While traveling to California to race against The King (Richard Petty) and Chick Hicks (Michael Keaton) for the Piston Cup Championship, Lightning McQueen (Owen Wilson) becomes lost after falling out of his trailer in a run down town called Radiator Springs. While there he slowly befriends the town’s odd residents, including Sally (Bonnie Hunt), Doc Hudson (Paul Newman) and Mater (Larry the Cable Guy). When it comes time for him to leave to championship is no longer his top priority.

Howl’s Moving Castle:

A young girl is forced to toil in her parents’ hat shop and her only joy is in her occasional meetings with a handsome stranger, Howl the wizard. When a witch sees her happiness, she curses her to become old in a jealous rage. Ashamed and afraid, she flees to Howl’s magic moving castle. Will Howl see her for who she really is?

Meet The Robinson’s:

Boy genius Lewis gives up hope of retrieving his latest invention, which was stolen by Bowler Hat Guy, then a young time-traveler named Wilbur Robinson arrives on the scene to whisk Lewis away in his time machine. The boys spend a day in the future with Wilbur’s eccentric family and uncover an amazing secret at the same time.


Fearful that her ailing father will be drafted into the Chinese military, Mulan (Ming-Na Wen) takes his spot — though, as a girl living under a patriarchal regime, she is technically unqualified to serve. She cleverly impersonates a man and goes off to train with fellow recruits. Accompanied by her dragon, Mushu (Eddie Murphy), she uses her smarts to help ward off a Hun invasion, falling in love with a dashing captain along the way.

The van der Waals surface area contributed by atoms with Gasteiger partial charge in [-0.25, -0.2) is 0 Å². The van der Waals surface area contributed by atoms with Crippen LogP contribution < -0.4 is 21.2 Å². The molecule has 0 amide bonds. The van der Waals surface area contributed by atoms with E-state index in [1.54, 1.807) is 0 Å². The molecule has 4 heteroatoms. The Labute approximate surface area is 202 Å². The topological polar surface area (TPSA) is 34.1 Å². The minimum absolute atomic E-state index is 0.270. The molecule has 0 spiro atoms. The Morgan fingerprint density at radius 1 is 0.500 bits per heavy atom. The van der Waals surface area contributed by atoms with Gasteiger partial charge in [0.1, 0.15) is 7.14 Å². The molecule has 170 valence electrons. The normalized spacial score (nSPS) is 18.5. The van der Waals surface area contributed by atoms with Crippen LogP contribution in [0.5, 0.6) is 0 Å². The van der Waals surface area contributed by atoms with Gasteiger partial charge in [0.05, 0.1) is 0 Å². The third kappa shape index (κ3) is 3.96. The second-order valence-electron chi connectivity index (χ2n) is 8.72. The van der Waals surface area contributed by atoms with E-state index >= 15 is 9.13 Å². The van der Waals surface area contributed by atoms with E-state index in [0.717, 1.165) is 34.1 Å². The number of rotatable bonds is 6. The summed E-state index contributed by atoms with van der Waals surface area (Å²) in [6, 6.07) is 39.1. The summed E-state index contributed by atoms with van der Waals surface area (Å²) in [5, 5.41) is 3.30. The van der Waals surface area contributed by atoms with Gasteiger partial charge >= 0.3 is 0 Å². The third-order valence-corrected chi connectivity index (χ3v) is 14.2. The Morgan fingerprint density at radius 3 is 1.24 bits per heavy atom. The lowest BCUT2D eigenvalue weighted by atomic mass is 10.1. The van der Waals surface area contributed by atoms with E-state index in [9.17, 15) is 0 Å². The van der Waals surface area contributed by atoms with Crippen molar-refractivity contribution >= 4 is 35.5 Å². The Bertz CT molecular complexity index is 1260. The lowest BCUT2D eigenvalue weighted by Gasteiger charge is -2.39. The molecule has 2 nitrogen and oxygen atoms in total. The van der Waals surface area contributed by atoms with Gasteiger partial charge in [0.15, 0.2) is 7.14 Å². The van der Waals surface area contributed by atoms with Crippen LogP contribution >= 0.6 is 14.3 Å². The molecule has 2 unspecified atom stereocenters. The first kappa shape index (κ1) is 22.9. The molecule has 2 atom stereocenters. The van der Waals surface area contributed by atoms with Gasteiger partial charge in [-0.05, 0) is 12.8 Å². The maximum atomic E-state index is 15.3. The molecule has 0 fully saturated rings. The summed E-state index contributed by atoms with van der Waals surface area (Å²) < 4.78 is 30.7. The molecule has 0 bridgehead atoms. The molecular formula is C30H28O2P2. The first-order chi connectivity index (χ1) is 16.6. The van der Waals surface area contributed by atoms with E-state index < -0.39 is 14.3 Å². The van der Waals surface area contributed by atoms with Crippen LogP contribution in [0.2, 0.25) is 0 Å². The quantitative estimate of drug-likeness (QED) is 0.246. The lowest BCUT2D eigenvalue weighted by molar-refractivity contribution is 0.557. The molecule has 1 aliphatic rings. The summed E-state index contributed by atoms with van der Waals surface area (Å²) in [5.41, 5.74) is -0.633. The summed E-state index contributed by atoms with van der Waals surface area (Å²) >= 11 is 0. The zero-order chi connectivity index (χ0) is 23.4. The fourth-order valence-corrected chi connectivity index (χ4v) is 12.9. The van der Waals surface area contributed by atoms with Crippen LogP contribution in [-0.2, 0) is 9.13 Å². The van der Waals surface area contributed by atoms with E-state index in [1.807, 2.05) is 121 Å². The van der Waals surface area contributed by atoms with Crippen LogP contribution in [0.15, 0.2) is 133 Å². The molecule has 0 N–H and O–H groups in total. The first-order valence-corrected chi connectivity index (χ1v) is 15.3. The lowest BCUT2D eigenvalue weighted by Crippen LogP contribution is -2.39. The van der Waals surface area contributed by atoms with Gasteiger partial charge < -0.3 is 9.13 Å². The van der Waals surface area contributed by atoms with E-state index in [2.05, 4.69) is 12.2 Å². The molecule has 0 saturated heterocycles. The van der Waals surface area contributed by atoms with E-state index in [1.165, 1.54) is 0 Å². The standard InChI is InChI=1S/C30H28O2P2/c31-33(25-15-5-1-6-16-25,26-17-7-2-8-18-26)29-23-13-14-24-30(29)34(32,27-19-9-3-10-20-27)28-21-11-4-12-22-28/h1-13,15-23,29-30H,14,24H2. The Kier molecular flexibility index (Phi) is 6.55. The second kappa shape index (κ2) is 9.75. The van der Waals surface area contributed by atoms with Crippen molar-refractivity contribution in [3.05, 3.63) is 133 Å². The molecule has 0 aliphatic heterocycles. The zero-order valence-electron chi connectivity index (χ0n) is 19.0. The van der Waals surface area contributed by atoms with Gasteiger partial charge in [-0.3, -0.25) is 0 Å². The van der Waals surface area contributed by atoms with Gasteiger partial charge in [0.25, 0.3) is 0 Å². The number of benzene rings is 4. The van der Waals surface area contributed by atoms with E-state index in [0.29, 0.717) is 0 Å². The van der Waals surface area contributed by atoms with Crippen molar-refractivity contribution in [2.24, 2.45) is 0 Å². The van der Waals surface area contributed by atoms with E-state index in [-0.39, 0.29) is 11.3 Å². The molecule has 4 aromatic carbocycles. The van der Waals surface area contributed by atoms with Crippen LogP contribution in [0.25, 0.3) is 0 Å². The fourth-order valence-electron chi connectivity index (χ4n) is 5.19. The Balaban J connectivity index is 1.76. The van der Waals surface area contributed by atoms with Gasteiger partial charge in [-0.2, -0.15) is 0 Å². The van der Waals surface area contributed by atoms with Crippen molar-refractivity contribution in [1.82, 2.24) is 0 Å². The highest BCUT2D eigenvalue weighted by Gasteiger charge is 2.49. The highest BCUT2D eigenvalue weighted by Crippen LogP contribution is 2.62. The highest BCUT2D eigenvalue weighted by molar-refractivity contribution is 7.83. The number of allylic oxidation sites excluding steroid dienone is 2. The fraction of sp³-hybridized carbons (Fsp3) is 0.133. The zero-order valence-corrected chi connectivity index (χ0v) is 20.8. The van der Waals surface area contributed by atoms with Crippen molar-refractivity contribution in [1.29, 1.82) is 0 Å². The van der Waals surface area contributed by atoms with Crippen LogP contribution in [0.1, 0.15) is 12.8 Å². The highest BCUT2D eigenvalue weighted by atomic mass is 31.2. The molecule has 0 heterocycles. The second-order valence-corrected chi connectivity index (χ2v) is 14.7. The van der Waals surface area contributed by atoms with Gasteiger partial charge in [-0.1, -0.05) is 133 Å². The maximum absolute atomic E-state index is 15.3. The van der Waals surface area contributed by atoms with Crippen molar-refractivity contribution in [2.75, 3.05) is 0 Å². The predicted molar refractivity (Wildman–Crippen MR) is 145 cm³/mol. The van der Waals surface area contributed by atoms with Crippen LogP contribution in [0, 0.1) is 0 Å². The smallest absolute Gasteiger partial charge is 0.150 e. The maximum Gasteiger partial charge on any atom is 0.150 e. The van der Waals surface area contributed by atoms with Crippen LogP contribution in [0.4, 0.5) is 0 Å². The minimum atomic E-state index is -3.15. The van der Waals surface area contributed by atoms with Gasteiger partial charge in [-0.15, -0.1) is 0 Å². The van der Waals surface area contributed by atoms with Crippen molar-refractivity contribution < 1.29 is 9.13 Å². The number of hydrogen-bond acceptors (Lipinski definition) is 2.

The Game Plan:

Bachelor football star Joe Kingman (Dwayne “The Rock” Johnson) seems to have it all. He is wealthy and carefree, and his team is on the way to capturing a championship. Suddenly, he is tackled by some unexpected news: He has a young daughter (Madison Pettis), the result of a last fling with his ex-wife. Joe must learn to balance his personal and professional lives with the needs of his child.


Remy (Patton Oswalt), a resident of Paris, appreciates good food and has quite a sophisticated palate. He would love to become a chef so he can create and enjoy culinary masterpieces to his heart’s delight. The only problem is, Remy is a rat. When he winds up in the sewer beneath one of Paris’ finest restaurants, the rodent gourmet finds himself ideally placed to realize his dream.


WALL-E, short for Waste Allocation Load Lifter Earth-class, is the last robot left on Earth. He spends his days tidying up the planet, one piece of garbage at a time. But during 700 years, WALL-E has developed a personality, and he’s more than a little lonely. Then he spots EVE (Elissa Knight), a sleek and shapely probe sent back to Earth on a scanning mission. Smitten WALL-E embarks on his greatest adventure yet when he follows EVE across the galaxy.

The Hunchback of Notre Dame:

An animated Disney adventure follows disfigured Quasimodo (Tom Hulce), the bell-ringer of Notre Dame Cathedral, who bides his time locked away in a tower. With only gargoyles to keep him company, Quasimodo longs to be with other people, leading to his chance encounter with the enchanting Gypsy Esmeralda (Demi Moore). When the beautiful young woman catches the attention of Quasimodo’s guardian, sinister Frollo (Tony Jay), Quasimodo must help to keep her out of his clutches.